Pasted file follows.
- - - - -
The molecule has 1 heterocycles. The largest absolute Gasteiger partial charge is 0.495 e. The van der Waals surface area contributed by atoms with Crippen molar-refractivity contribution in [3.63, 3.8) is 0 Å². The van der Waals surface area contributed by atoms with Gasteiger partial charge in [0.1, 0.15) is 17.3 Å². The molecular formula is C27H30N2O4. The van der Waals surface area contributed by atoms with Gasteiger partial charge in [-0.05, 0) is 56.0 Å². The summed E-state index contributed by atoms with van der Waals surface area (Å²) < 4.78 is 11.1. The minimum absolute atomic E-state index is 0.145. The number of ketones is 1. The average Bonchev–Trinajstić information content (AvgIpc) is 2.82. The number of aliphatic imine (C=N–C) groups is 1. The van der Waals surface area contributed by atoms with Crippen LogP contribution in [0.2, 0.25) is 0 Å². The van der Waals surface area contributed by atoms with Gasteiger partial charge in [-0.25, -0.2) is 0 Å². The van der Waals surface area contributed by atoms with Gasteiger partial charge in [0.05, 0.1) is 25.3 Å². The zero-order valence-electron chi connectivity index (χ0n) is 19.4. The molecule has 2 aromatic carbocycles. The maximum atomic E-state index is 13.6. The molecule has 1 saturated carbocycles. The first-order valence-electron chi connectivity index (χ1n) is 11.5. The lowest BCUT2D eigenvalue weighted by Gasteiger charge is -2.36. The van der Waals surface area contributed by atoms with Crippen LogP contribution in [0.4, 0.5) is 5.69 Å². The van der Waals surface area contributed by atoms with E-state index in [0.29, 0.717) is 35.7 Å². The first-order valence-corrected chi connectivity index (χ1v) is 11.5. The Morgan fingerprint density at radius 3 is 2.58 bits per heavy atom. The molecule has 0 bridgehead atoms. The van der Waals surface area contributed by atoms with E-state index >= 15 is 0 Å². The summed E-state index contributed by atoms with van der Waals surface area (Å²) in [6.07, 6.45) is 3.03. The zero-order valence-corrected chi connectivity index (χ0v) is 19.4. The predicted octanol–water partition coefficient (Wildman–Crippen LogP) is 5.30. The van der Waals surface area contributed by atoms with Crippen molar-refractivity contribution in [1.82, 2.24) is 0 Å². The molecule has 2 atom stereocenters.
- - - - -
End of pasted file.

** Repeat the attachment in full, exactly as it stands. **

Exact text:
The molecule has 1 heterocycles. The largest absolute Gasteiger partial charge is 0.495 e. The van der Waals surface area contributed by atoms with Crippen molar-refractivity contribution in [3.63, 3.8) is 0 Å². The van der Waals surface area contributed by atoms with Gasteiger partial charge in [0.1, 0.15) is 17.3 Å². The molecular formula is C27H30N2O4. The van der Waals surface area contributed by atoms with Gasteiger partial charge in [-0.05, 0) is 56.0 Å². The summed E-state index contributed by atoms with van der Waals surface area (Å²) < 4.78 is 11.1. The minimum absolute atomic E-state index is 0.145. The number of ketones is 1. The average Bonchev–Trinajstić information content (AvgIpc) is 2.82. The number of aliphatic imine (C=N–C) groups is 1. The van der Waals surface area contributed by atoms with Crippen LogP contribution in [0.2, 0.25) is 0 Å². The van der Waals surface area contributed by atoms with Gasteiger partial charge in [-0.25, -0.2) is 0 Å². The van der Waals surface area contributed by atoms with Gasteiger partial charge in [0.05, 0.1) is 25.3 Å². The zero-order valence-electron chi connectivity index (χ0n) is 19.4. The molecule has 2 aromatic carbocycles. The maximum atomic E-state index is 13.6. The molecule has 1 saturated carbocycles. The first-order valence-electron chi connectivity index (χ1n) is 11.5. The lowest BCUT2D eigenvalue weighted by Gasteiger charge is -2.36. The van der Waals surface area contributed by atoms with Crippen LogP contribution in [0.4, 0.5) is 5.69 Å². The van der Waals surface area contributed by atoms with E-state index in [0.29, 0.717) is 35.7 Å². The first-order valence-corrected chi connectivity index (χ1v) is 11.5. The Morgan fingerprint density at radius 3 is 2.58 bits per heavy atom. The molecule has 0 bridgehead atoms. The van der Waals surface area contributed by atoms with E-state index >= 15 is 0 Å². The summed E-state index contributed by atoms with van der Waals surface area (Å²) in [6.07, 6.45) is 3.03. The zero-order valence-corrected chi connectivity index (χ0v) is 19.4. The predicted octanol–water partition coefficient (Wildman–Crippen LogP) is 5.30. The van der Waals surface area contributed by atoms with Crippen molar-refractivity contribution in [1.82, 2.24) is 0 Å². The molecule has 2 atom stereocenters.